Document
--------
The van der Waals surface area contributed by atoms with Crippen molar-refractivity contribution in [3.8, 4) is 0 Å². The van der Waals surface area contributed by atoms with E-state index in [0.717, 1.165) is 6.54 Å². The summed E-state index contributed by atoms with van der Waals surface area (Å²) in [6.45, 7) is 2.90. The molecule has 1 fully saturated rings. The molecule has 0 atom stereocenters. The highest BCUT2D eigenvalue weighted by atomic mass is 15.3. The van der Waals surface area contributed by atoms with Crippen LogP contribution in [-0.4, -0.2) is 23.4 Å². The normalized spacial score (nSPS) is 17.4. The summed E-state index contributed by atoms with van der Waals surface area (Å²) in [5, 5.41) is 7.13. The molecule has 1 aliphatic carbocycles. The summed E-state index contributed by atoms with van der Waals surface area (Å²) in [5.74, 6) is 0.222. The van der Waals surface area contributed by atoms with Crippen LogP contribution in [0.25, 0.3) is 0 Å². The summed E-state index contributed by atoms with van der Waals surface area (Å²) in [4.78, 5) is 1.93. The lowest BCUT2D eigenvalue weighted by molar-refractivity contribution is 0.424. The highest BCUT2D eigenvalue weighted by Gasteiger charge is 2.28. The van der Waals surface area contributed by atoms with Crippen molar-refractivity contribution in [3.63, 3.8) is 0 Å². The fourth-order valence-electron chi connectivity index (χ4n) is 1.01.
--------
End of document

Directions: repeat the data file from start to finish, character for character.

The van der Waals surface area contributed by atoms with Crippen molar-refractivity contribution in [3.8, 4) is 0 Å². The van der Waals surface area contributed by atoms with E-state index in [0.717, 1.165) is 6.54 Å². The summed E-state index contributed by atoms with van der Waals surface area (Å²) in [6.45, 7) is 2.90. The molecule has 1 fully saturated rings. The molecule has 0 atom stereocenters. The highest BCUT2D eigenvalue weighted by atomic mass is 15.3. The van der Waals surface area contributed by atoms with Crippen LogP contribution in [-0.4, -0.2) is 23.4 Å². The normalized spacial score (nSPS) is 17.4. The summed E-state index contributed by atoms with van der Waals surface area (Å²) in [5, 5.41) is 7.13. The molecule has 1 aliphatic carbocycles. The summed E-state index contributed by atoms with van der Waals surface area (Å²) in [5.74, 6) is 0.222. The van der Waals surface area contributed by atoms with Crippen LogP contribution in [0.25, 0.3) is 0 Å². The summed E-state index contributed by atoms with van der Waals surface area (Å²) in [4.78, 5) is 1.93. The lowest BCUT2D eigenvalue weighted by molar-refractivity contribution is 0.424. The highest BCUT2D eigenvalue weighted by Gasteiger charge is 2.28. The van der Waals surface area contributed by atoms with Crippen molar-refractivity contribution in [3.63, 3.8) is 0 Å². The fourth-order valence-electron chi connectivity index (χ4n) is 1.01.